This article is part of the supplement: Seventh International Conference on Bioinformatics (InCoB2008)
CMKb: a web-based prototype for integrating Australian Aboriginal customary medicinal plant knowledge
1 Department of Chemistry and Biomolecular Sciences, Macquarie University, Sydney, NSW 2109, Australia
2 Australian Research Council (ARC) Centre of Excellence in Bioinformatics, Macquarie University, Sydney, NSW 2109, Australia
3 Department of Health and Chiropractic, Macquarie University, Sydney, NSW 2109, Australia
4 Department of Biological Sciences, Macquarie University, Sydney, NSW 2109, Australia
5 Department of Biochemistry, Yong Loo Lin School of Medicine, National University of Singapore, 8 Medical Drive, Singapore 117597
BMC Bioinformatics 2008, 9(Suppl 12):S25 doi:10.1186/1471-2105-9-S12-S25Published: 12 December 2008
The customary medicinal plant knowledge possessed by the Australian Aboriginal people is a significant resource. Published information on it is scattered throughout the literature, in heterogeneous data formats, and is scattered among various Aboriginal communities across Australia, due to a multiplicity of languages. This ancient knowledge is at risk due to loss of biodiversity, cultural impact and the demise of many of its custodians. We have developed the Customary Medicinal Knowledgebase (CMKb), an integrated multidisciplinary resource, to document, conserve and disseminate this knowledge.
CMKb is an online relational database for collating, disseminating, visualising and analysing initially public domain data on customary medicinal plants. The database stores information related to taxonomy, phytochemistry, biogeography, biological activities of customary medicinal plant species as well as images of individual species. The database can be accessed at http://biolinfo.org/cmkb webcite. Known bioactive molecules are characterized within the chemoinformatics module of CMKb, with functions available for molecular editing and visualization.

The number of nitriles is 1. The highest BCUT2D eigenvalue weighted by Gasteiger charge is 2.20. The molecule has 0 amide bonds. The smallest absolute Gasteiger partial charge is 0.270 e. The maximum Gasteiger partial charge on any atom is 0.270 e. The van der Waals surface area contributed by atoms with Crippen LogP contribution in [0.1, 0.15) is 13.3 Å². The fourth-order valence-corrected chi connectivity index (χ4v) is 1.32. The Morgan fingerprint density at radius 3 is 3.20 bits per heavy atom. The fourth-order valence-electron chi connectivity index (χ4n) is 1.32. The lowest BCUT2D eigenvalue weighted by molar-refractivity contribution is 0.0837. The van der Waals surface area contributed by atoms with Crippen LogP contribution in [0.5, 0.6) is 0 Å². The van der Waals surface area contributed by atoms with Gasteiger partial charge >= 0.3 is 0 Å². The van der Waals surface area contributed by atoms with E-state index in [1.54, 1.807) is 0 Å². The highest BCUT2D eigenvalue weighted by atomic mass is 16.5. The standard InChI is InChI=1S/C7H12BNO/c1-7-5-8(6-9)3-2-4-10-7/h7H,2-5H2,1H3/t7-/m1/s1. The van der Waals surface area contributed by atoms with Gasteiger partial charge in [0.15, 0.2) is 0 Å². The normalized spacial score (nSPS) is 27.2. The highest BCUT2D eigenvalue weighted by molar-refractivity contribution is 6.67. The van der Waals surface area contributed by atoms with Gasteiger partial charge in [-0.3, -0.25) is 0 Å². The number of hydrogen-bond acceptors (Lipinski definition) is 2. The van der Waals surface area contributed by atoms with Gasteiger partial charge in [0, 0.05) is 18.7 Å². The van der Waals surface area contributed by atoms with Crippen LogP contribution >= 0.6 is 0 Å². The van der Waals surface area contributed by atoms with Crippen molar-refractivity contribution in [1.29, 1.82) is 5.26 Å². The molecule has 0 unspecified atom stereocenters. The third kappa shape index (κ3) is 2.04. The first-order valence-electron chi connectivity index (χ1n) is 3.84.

CMKb has been developed as a prototype data resource for documenting, integrating, disseminating, analysing multidisciplinary customary medicinal plant data from Australia and to facilitate user-defined complex querying. Each species in CMKb is linked to online resources such as the Integrated Taxonomic Information System (ITIS), NCBI Taxonomy, Australia's SpeciesLinks-Integrated Botanical Information System (IBIS) and Google images. The bioactive compounds are linked to the PubChem database. Overall, CMKb serves as a single knowledgebase for holistic plant-derived therapeutics and can be used as an information resource for biodiversity conservation, to lead discovery and conservation of customary medicinal knowledge.